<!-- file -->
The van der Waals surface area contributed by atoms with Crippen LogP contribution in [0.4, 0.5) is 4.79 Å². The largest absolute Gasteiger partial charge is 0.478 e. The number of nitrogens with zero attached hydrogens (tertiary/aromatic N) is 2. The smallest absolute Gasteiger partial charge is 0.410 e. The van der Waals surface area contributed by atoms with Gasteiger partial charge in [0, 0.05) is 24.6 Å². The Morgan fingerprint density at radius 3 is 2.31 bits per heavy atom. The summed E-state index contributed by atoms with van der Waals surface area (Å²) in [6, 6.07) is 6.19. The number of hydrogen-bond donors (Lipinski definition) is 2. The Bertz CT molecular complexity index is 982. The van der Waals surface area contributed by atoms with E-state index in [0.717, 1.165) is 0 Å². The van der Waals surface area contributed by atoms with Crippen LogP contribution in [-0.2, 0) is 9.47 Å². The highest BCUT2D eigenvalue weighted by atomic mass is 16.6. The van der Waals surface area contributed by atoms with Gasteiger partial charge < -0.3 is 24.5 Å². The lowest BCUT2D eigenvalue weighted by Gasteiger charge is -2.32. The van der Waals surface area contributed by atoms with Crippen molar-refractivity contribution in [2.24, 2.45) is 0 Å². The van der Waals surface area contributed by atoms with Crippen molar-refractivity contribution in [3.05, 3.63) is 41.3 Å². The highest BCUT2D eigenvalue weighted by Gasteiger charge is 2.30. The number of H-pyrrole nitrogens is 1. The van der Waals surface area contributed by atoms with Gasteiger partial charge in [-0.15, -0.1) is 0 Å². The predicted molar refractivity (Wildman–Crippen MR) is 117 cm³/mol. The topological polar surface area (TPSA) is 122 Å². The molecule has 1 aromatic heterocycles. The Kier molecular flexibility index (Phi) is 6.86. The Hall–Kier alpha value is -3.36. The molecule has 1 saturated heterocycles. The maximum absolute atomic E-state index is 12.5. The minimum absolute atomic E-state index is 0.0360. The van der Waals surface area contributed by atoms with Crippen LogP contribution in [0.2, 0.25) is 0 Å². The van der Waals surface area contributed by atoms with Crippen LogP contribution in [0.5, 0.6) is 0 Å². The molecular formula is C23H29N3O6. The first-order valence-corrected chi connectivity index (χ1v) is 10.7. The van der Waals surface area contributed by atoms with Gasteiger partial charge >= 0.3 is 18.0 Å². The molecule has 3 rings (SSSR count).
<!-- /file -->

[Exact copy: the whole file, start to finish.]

The van der Waals surface area contributed by atoms with Crippen LogP contribution in [0.4, 0.5) is 4.79 Å². The largest absolute Gasteiger partial charge is 0.478 e. The number of nitrogens with zero attached hydrogens (tertiary/aromatic N) is 2. The smallest absolute Gasteiger partial charge is 0.410 e. The van der Waals surface area contributed by atoms with Gasteiger partial charge in [0, 0.05) is 24.6 Å². The Morgan fingerprint density at radius 3 is 2.31 bits per heavy atom. The summed E-state index contributed by atoms with van der Waals surface area (Å²) in [6, 6.07) is 6.19. The number of hydrogen-bond donors (Lipinski definition) is 2. The Bertz CT molecular complexity index is 982. The van der Waals surface area contributed by atoms with E-state index in [0.717, 1.165) is 0 Å². The van der Waals surface area contributed by atoms with Crippen LogP contribution in [-0.2, 0) is 9.47 Å². The highest BCUT2D eigenvalue weighted by atomic mass is 16.6. The van der Waals surface area contributed by atoms with Gasteiger partial charge < -0.3 is 24.5 Å². The lowest BCUT2D eigenvalue weighted by Gasteiger charge is -2.32. The van der Waals surface area contributed by atoms with Crippen molar-refractivity contribution in [2.24, 2.45) is 0 Å². The van der Waals surface area contributed by atoms with Crippen molar-refractivity contribution in [3.05, 3.63) is 41.3 Å². The highest BCUT2D eigenvalue weighted by Gasteiger charge is 2.30. The number of H-pyrrole nitrogens is 1. The van der Waals surface area contributed by atoms with Gasteiger partial charge in [-0.15, -0.1) is 0 Å². The predicted molar refractivity (Wildman–Crippen MR) is 117 cm³/mol. The topological polar surface area (TPSA) is 122 Å². The molecule has 1 aromatic heterocycles. The Kier molecular flexibility index (Phi) is 6.86. The Hall–Kier alpha value is -3.36. The molecule has 1 saturated heterocycles. The maximum absolute atomic E-state index is 12.5. The minimum absolute atomic E-state index is 0.0360. The van der Waals surface area contributed by atoms with Crippen LogP contribution in [0.2, 0.25) is 0 Å². The van der Waals surface area contributed by atoms with Crippen LogP contribution in [0.5, 0.6) is 0 Å². The molecular formula is C23H29N3O6. The first-order valence-corrected chi connectivity index (χ1v) is 10.7. The van der Waals surface area contributed by atoms with Gasteiger partial charge >= 0.3 is 18.0 Å². The molecule has 3 rings (SSSR count).